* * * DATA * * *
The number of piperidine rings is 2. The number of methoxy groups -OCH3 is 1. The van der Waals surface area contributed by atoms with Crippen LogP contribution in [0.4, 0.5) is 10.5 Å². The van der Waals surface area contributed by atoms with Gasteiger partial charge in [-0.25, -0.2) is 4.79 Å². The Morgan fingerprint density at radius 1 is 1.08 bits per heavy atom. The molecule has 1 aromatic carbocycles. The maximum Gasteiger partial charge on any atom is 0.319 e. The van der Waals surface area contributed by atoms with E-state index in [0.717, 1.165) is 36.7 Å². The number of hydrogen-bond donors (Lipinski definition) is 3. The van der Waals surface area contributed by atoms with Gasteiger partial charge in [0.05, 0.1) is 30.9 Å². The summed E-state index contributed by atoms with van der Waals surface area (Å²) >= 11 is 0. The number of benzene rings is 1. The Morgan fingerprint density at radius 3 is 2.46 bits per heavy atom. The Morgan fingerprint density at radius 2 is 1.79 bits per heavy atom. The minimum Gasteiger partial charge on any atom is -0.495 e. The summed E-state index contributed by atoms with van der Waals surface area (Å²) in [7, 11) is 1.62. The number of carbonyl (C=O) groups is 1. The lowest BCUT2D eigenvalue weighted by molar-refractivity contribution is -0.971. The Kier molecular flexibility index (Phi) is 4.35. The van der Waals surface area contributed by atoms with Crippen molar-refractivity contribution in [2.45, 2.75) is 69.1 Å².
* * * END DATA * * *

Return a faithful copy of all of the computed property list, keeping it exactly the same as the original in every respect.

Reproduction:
The number of piperidine rings is 2. The number of methoxy groups -OCH3 is 1. The van der Waals surface area contributed by atoms with Crippen LogP contribution in [0.4, 0.5) is 10.5 Å². The van der Waals surface area contributed by atoms with Gasteiger partial charge in [-0.25, -0.2) is 4.79 Å². The Morgan fingerprint density at radius 1 is 1.08 bits per heavy atom. The molecule has 1 aromatic carbocycles. The maximum Gasteiger partial charge on any atom is 0.319 e. The van der Waals surface area contributed by atoms with E-state index in [0.717, 1.165) is 36.7 Å². The number of hydrogen-bond donors (Lipinski definition) is 3. The van der Waals surface area contributed by atoms with Gasteiger partial charge in [0.05, 0.1) is 30.9 Å². The summed E-state index contributed by atoms with van der Waals surface area (Å²) >= 11 is 0. The number of benzene rings is 1. The Morgan fingerprint density at radius 3 is 2.46 bits per heavy atom. The Morgan fingerprint density at radius 2 is 1.79 bits per heavy atom. The minimum Gasteiger partial charge on any atom is -0.495 e. The summed E-state index contributed by atoms with van der Waals surface area (Å²) in [7, 11) is 1.62. The number of carbonyl (C=O) groups is 1. The lowest BCUT2D eigenvalue weighted by molar-refractivity contribution is -0.971. The Kier molecular flexibility index (Phi) is 4.35. The van der Waals surface area contributed by atoms with Crippen molar-refractivity contribution in [2.45, 2.75) is 69.1 Å².